Tag Archives: Chevrolet

Code Name “Panther”

Code Name “Panther”

1967 Chevy Camaro

The Ford Mustang had an extraordinary impact on the automotive industry after its release in April of 1964.

As you might expect, the other major automobile manufacturers immediately got to work on their versions of a pony car so that they could garner their share of this burgeoning new market.

1967 Chevrolet CamaroIn 1965 rumors began to circulate about the Chevrolet division of General Motors developing a competitor under the code name “Panther”.

The Longest-Running Classic and Collectible Cars

The Longest-Running Classic and Collectible Cars

'72 BeetleNew cars today just don’t seem to last. Production runs and product lifecycles aren’t what they used to be, with a few exceptions. Some collectible and classic cars have been around for decades and these are the brands and names that collectors love. A legacy is important to brand recognition, loyalty, and collectability.

'69 Ford Mustang

From Old to New: The Mustang and The Camaro

From Old to New: The Mustang and The Camaro

Photo Courtesy of Motor Trend

How many things can you name that have the ability to go from young to old?  That would seem to be a dream come true as we fight age, wrinkles, weight-gain and hair loss.  This dream has become a reality for two major car companies for the 2012 production year:  Ford and Chevrolet.

7 of the Most Popular Classic Cars

7 of the most popular classic cars

Before buying or selling a classic car, an important factor to consider is its popularity for a number of reasons. Popularity could indicate the odds of selling the car if that is the intention- certainly it is easier to sell something that is in demand. At the same time, however, when buying a classic car, a popular car can make it difficult to find parts, and prices typically reflect that. Indeed, it can be much more expensive to repair a popular classic car. Aside from buying and selling, though, it’s just plain interesting to learn about some of the most popular cars. Here’s a list of 7 of the most popular classic cars. Drum roll, please!

The 5 Most Rare Factory-built Muscle Cars

Most car enthusiasts know that some of the most rare cars in the world were special ordered with very specific requests and that hundreds of thousands of dollars were spent to make them that way.  The cars that were factory-made, but still incredibly rare, get casted in the shadows because they are considered not as glamorous and sold for less money.  This article wants to commend these rare, factory-built vehicles and bring them out into the spotlight they deserve.

So, What’s the Deal with Louvers?

So, What’s the Deal with Louvers?

Photo Courtesy of www.onlymustangfords.com

In the 1970s and 1980s, louvers were all the rage. Cars like the Datsun 260Z, Ford Mustang, and Honda Civic SI were popular choices to have louvers added to the rear windows. While matte black louvers added a tough look, they also served a functional purpose. They did not add to the aerodynamics of the car, but they did help keep the hatchbacks cooler in the sun.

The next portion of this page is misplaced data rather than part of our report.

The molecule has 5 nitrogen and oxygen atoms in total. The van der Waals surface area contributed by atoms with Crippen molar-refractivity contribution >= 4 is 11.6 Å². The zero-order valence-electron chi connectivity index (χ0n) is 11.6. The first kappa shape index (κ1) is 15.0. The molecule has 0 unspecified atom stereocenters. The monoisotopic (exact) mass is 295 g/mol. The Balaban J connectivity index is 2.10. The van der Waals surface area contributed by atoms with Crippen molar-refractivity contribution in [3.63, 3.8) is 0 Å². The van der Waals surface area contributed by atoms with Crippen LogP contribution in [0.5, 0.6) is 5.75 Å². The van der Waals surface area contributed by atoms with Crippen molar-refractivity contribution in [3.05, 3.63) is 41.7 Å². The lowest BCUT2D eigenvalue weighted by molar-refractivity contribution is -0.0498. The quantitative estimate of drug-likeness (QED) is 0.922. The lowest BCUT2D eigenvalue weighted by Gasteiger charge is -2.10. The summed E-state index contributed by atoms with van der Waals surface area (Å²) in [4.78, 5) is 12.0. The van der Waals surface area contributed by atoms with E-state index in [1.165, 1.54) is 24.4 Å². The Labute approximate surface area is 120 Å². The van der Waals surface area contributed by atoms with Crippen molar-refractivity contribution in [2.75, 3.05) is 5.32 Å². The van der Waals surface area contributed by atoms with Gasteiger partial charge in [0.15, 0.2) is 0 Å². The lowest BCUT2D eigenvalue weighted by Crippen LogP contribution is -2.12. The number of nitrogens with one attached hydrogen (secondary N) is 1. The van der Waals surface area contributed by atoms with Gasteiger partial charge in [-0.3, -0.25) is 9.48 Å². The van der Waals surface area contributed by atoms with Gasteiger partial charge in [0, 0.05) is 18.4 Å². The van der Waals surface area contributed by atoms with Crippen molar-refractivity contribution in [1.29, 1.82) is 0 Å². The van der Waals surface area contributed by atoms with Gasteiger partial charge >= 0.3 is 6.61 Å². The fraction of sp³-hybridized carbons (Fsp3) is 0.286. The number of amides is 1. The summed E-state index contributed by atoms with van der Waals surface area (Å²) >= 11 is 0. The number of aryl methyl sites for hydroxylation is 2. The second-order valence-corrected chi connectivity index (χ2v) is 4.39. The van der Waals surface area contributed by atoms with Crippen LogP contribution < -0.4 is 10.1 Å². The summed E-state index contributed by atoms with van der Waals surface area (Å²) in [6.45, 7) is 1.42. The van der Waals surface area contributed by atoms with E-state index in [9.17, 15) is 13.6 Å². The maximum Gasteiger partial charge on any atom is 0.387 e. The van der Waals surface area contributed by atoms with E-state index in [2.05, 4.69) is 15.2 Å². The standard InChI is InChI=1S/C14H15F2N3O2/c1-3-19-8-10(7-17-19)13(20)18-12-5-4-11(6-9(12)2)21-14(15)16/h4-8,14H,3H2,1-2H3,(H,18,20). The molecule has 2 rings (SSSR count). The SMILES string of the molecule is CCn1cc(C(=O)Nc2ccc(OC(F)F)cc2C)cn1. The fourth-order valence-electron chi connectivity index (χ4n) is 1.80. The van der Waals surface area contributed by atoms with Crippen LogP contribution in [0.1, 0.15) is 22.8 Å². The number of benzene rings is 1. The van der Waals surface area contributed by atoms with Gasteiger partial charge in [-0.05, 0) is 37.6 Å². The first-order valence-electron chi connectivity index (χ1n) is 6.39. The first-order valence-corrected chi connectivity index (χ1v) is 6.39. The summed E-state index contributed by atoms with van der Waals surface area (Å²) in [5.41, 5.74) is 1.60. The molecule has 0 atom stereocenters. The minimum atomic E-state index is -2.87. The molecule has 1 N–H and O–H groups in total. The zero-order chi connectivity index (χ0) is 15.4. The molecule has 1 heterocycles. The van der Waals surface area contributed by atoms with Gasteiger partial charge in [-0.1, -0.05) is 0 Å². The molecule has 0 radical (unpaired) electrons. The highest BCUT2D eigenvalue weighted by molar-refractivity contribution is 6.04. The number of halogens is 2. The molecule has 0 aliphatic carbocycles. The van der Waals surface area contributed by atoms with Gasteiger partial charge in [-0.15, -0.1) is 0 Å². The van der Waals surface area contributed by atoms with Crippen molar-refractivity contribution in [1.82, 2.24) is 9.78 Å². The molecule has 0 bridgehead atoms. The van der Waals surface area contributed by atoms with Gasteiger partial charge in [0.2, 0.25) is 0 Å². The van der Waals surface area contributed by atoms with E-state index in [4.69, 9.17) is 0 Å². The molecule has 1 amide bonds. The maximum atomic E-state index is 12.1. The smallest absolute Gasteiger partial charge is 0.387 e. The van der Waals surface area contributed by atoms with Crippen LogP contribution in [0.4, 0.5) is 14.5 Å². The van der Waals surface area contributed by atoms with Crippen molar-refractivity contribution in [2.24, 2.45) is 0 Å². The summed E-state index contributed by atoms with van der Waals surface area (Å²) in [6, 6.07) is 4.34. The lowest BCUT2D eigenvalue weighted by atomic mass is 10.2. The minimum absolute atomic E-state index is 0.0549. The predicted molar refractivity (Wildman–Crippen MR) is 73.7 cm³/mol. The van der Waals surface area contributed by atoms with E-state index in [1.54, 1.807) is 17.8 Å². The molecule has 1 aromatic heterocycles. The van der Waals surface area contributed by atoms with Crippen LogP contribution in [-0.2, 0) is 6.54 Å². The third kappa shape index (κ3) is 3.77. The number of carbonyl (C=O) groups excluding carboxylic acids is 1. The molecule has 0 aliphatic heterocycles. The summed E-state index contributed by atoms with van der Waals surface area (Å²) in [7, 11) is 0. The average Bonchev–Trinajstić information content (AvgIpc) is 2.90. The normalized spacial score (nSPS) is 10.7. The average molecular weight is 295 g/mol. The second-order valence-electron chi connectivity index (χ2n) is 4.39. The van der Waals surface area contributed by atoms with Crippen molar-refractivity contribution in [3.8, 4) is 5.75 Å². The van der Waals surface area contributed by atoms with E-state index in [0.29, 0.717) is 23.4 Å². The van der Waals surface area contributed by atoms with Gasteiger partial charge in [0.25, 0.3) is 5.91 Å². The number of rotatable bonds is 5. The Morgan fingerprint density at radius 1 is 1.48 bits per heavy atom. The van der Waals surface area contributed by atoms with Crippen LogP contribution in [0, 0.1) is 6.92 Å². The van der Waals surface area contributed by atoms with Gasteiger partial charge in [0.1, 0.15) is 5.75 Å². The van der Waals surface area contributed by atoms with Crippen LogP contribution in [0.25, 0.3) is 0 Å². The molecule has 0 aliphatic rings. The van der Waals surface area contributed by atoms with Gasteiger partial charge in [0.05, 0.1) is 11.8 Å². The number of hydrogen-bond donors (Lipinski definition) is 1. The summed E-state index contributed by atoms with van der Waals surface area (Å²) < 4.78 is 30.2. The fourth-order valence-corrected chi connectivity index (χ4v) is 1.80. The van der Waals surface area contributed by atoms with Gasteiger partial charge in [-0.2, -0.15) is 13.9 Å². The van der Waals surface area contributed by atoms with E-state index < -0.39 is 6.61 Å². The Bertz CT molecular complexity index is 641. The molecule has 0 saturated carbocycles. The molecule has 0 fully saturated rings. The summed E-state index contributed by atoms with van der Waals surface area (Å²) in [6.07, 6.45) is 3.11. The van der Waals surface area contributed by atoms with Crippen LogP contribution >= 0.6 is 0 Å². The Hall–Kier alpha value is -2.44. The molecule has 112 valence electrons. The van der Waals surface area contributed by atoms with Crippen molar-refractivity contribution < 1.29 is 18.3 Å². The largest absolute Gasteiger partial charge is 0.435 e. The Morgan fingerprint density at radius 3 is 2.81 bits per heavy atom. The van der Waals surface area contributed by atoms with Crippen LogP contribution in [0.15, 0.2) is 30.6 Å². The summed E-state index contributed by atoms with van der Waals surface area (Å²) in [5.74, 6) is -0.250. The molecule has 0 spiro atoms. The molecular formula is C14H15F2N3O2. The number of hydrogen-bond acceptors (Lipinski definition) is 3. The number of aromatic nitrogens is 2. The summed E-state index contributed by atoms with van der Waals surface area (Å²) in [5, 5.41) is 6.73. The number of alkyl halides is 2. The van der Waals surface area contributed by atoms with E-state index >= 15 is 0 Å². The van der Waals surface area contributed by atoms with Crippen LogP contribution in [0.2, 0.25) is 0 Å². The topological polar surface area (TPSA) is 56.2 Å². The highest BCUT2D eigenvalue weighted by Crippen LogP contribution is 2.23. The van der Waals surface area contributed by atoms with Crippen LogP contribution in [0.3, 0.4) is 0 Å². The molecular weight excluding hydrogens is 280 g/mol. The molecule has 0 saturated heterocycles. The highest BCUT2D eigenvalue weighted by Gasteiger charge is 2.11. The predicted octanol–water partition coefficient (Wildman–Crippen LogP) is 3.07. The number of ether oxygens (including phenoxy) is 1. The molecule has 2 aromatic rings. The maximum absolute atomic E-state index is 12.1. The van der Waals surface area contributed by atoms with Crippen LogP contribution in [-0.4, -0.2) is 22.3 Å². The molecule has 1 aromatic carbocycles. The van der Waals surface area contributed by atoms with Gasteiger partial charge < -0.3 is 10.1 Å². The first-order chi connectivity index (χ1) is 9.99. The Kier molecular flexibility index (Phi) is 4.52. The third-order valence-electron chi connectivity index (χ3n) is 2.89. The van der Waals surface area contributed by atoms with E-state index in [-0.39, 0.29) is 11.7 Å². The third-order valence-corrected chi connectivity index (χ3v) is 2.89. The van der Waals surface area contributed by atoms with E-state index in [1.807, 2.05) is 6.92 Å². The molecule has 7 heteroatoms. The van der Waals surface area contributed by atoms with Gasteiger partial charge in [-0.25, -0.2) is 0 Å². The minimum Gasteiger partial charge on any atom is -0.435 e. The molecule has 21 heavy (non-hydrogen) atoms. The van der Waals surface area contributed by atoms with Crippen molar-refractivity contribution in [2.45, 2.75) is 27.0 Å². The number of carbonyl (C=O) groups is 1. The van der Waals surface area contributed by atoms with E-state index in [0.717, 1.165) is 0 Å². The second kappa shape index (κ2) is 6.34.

Hot Sports Cars with Louvers

Chevy 150

Chevy 150

Chevy 150
One of the banner years for automobiles, especially Chevys, was 1957. This year brought about some of the most iconic automobiles, as well as, congressional hearings that would change stock car racing forever.

Early NASCAR races were held on the beach at Daytona Beach, Florida and the last beach race was held in 1958. In the year before this final race, the United States Congress got involved in racing because of the fact that so many men and women were involved in reckless racing on public roads. Since so many manufacturers began selling cars like the Chevy 150 and the Ford Fairlane that could easily be modified into lightning-fast hot rods, street racing quickly became a problem in city neighborhoods and rural areas.

Chevy Bel Air Crash Test

Chevy Bel Air Crash Test

Chevy Bel Air

Photo Courtesy of www.59classicchevy.com

What do you get when you crash a 1959 Chevy Bel Air into a 2009 Chevy Malibu? You get an important history lesson.

In a publicity stunt in 2009, the Insurance Institute for Highway Safety (IIHS) decided to show how far car safety has come in 50 years. They put a 2009 Malibu and a 1959 Chevy Bel Air in a head to head 40-MPH offset crash. After watching the 100-second video, viewers can easily see the progress that carmakers have made in the half of a century since the 1959 Bel Air hit the roads.

The Landau Roof

The Landau Roof

 Plymouth BarracudaIn the 1970s and the 1980s, the landau top was a popular, yet confusing design style. But, the original use of the word landau is quite different. It was originally a reference to a carriage and the term is still used in the United Kingdom when referencing the royal carriages. In the 1950s, the Nash Rambler actually came with a removeable landau top that slid back from the windshield and stowed away in the trunk. If you drove past the Rambler with the landau removed, you might not even notice because of the unusual look. Later, the landau was a style design that took the place of the C-pillars in the rear of the car. In the 1970s and 1980s, the landau top became synonymous with a fake convertible. These were some of the cars that wore the landau top with some sort of pride:

Unfortunately Named Cars

Unfortunately Named Cars

As a car fan, I enjoy learning about the significance of the names that cars are given. Many names have interesting etymologies. From the Corvette being named after swiftly moving Navy ships to the Shelby Cobra being named after a dangerous snake, many car makers get the names just right. Then there are cars like the Plymouth Duster, Ford Probe, and the Chevy Nova. These cars have names that are easy to spell, easy to say, but they have no sense of coolness at all.

'70 Plymouth Duster